Reputation - How to Keep A Good One

Dr. Linda Hancock More from Self Improvement Self Improvement The Thirteenth Year


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You can spend a whole lifetime building a good reputation and then lose it in a matter of minutes! And often the things that lead to ruin are things that we never, ever thought others would find out about.

Secrets usually don't remain secrets long-term. The dysfunctional things that we think we can hide usually show up in time despite our efforts to conceal them. This is especially true now that technology has allowed everyone with a phone to making video recordings, view your communications and even hack your accounts.

Well, if you want to be safe, make sure you never do or say anything that you wouldn't want to show up as the headline of a newspaper.

Here are some of the things that you might be hiding that will likely hurt your reputation:
1. Lies - People learn to trust you when they know that you will consistently tell them the truth. Once you start exaggerating or skewing facts, you will begin forming a pattern that others will soon recognize. Unfortunately, some individuals have been in denial about the truth for so long that they don't even know they are lying to themselves let alone to others. Tell one lie and then you have to tell another to cover it up, and then another. It is far easier to tell the truth because then you don't have to try to remember all the lies you have created.
2. Financial irresponsibility - You can only make excuses about financial recklessness for a short period of time, before you lose your personal credibility and good standing with others. Not paying your bills on time will also cost you in interest and penalties. Make a good plan that includes spending less than you earn and paying off your debt. You will be surprised about how quickly you can improve your situation when you are committed to do this.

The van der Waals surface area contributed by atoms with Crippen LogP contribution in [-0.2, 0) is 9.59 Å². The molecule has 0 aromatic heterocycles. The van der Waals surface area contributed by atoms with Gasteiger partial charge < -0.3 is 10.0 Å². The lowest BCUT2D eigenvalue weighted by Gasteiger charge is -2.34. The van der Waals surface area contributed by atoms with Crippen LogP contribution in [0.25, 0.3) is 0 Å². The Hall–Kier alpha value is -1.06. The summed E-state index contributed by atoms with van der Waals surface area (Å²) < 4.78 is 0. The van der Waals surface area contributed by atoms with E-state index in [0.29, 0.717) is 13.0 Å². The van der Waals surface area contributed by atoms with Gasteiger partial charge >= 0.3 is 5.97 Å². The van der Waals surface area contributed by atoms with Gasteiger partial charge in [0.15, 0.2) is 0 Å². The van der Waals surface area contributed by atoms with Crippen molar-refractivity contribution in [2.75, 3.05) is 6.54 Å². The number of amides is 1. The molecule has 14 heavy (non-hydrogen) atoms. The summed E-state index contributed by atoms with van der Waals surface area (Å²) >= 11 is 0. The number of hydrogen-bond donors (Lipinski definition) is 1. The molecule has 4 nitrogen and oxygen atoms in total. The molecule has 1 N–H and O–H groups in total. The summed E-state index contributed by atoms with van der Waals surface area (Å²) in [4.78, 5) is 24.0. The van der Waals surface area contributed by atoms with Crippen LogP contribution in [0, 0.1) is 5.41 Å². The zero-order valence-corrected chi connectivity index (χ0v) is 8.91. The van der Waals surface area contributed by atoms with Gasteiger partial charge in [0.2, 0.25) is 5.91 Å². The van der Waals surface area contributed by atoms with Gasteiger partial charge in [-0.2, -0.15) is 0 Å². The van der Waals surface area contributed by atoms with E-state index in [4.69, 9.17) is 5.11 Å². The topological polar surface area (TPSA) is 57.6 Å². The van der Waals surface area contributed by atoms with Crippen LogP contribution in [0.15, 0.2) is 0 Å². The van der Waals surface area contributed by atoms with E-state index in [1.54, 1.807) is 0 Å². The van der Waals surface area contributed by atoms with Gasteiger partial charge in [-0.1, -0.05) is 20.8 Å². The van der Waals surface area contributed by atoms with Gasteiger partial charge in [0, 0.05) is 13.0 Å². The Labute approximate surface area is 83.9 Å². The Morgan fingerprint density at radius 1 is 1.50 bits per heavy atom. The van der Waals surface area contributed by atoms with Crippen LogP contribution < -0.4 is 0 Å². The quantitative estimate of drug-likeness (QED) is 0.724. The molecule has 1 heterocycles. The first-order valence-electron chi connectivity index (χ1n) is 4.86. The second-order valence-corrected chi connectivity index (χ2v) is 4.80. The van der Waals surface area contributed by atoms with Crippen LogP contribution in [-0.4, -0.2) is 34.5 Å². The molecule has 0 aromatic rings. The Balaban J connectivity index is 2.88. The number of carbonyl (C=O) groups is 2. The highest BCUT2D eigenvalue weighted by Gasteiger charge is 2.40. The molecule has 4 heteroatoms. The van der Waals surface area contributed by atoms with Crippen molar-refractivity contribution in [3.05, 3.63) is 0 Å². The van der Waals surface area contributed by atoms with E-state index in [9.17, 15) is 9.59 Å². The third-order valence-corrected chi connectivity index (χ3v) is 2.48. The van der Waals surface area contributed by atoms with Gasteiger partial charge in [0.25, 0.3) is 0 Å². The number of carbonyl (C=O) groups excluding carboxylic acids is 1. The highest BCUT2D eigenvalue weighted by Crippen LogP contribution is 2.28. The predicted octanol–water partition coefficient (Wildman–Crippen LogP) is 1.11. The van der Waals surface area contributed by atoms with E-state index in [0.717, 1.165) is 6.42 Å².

3. Addictions - Substance and process abuse with food, sex, computers and gambling can lead to increased tolerance and addiction over time. I have never heard about anyone who started using with a plan to become addicted. They just want to feel better and then get hooked. Soon the addiction starts stealing their money, time and ability to make healthy choices. Fortunately, there are many resources to help those who are motivated to deal will their addictions.
4. Affairs - It is very difficult to hide the fact that you are cheating on your partner. You may be having a wonderful time enjoying a honeymoon phase of the new relationship. The fact that you are trying to keep it a secret implies that you know others will be hurt if they know what you are up to. Time to get honest with yourself! You will get caught. Your denial or promises to change will not be believed.
5. Stealing - Borrowing things without asking permission from the owner, is theft. When you take things from others, even if you do not have any legal consequences for doing so, you will result in loss of result and trust.
6. Abusing others - Controlling others physically, mentally, sexually or financially for your own benefit is immoral, unethical and will usually have legal consequences.

Have you ever tried to hold a beachball under water? It takes so much energy to hold it down that eventually it pops up and out of your control! It is the same thing with secrets.

If you are involved in activities that are going to destroy your reputation, it is time to get some professional help. Psychologists are trained to help clients to problem-solve and make healthy choices. The first step for learning how to rebuild your reputation is to book an appointment today!

And now I would like to invite you to claim your Free Instant Access to a complimentary list of 10 Steps to Making Your Life an Adventure when you visit http://lindahancock.com

From Dr. Linda Hancock, Registered Psychologist and Registered Social Worker


Dr. Linda Hancock, the author of “Life is An Adventure…every step of the way” and “Open for Business Success” is a Registered Psychologist who has a private practice in Medicine Hat. She can be reached at 403-529-6877 or through email office@drlindahancock.com



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